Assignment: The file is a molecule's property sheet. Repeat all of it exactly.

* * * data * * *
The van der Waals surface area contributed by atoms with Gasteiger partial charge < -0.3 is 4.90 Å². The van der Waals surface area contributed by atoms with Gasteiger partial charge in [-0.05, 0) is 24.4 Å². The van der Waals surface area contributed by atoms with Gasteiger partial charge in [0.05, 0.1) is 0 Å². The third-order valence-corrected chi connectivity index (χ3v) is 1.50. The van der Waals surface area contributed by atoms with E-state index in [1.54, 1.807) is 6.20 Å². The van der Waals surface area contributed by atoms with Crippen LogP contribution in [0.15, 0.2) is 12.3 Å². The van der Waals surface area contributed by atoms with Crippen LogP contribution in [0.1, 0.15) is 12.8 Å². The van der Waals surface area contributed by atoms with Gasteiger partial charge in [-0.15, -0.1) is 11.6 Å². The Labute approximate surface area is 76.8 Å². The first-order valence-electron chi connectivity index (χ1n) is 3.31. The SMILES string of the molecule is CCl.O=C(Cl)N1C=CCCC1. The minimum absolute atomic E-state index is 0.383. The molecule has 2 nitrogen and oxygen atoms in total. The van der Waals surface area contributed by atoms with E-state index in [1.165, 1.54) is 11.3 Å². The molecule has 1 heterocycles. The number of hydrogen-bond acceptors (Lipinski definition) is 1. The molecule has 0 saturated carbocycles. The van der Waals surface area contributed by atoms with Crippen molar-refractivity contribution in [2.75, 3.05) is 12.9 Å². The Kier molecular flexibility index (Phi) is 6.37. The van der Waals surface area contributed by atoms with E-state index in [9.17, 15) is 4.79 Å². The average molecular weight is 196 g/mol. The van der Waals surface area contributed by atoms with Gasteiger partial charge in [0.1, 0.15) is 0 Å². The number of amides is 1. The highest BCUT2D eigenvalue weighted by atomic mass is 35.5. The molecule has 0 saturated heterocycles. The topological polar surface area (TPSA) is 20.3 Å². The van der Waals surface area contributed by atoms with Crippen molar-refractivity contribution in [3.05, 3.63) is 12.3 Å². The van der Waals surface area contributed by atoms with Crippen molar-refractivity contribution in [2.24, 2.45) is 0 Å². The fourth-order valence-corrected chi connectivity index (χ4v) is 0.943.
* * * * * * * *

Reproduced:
The van der Waals surface area contributed by atoms with Gasteiger partial charge < -0.3 is 4.90 Å². The van der Waals surface area contributed by atoms with Gasteiger partial charge in [-0.05, 0) is 24.4 Å². The van der Waals surface area contributed by atoms with Gasteiger partial charge in [0.05, 0.1) is 0 Å². The third-order valence-corrected chi connectivity index (χ3v) is 1.50. The van der Waals surface area contributed by atoms with E-state index in [1.54, 1.807) is 6.20 Å². The van der Waals surface area contributed by atoms with Crippen LogP contribution in [0.15, 0.2) is 12.3 Å². The van der Waals surface area contributed by atoms with Crippen LogP contribution in [0.1, 0.15) is 12.8 Å². The van der Waals surface area contributed by atoms with Gasteiger partial charge in [-0.15, -0.1) is 11.6 Å². The Labute approximate surface area is 76.8 Å². The first-order valence-electron chi connectivity index (χ1n) is 3.31. The SMILES string of the molecule is CCl.O=C(Cl)N1C=CCCC1. The minimum absolute atomic E-state index is 0.383. The molecule has 2 nitrogen and oxygen atoms in total. The van der Waals surface area contributed by atoms with E-state index in [1.165, 1.54) is 11.3 Å². The molecule has 1 heterocycles. The number of hydrogen-bond acceptors (Lipinski definition) is 1. The molecule has 0 saturated carbocycles. The van der Waals surface area contributed by atoms with Crippen molar-refractivity contribution in [2.75, 3.05) is 12.9 Å². The Kier molecular flexibility index (Phi) is 6.37. The van der Waals surface area contributed by atoms with E-state index in [9.17, 15) is 4.79 Å². The average molecular weight is 196 g/mol. The van der Waals surface area contributed by atoms with Gasteiger partial charge in [0.1, 0.15) is 0 Å². The number of amides is 1. The highest BCUT2D eigenvalue weighted by atomic mass is 35.5. The molecule has 0 saturated heterocycles. The topological polar surface area (TPSA) is 20.3 Å². The van der Waals surface area contributed by atoms with Crippen molar-refractivity contribution in [3.05, 3.63) is 12.3 Å². The van der Waals surface area contributed by atoms with Crippen molar-refractivity contribution in [2.24, 2.45) is 0 Å². The fourth-order valence-corrected chi connectivity index (χ4v) is 0.943.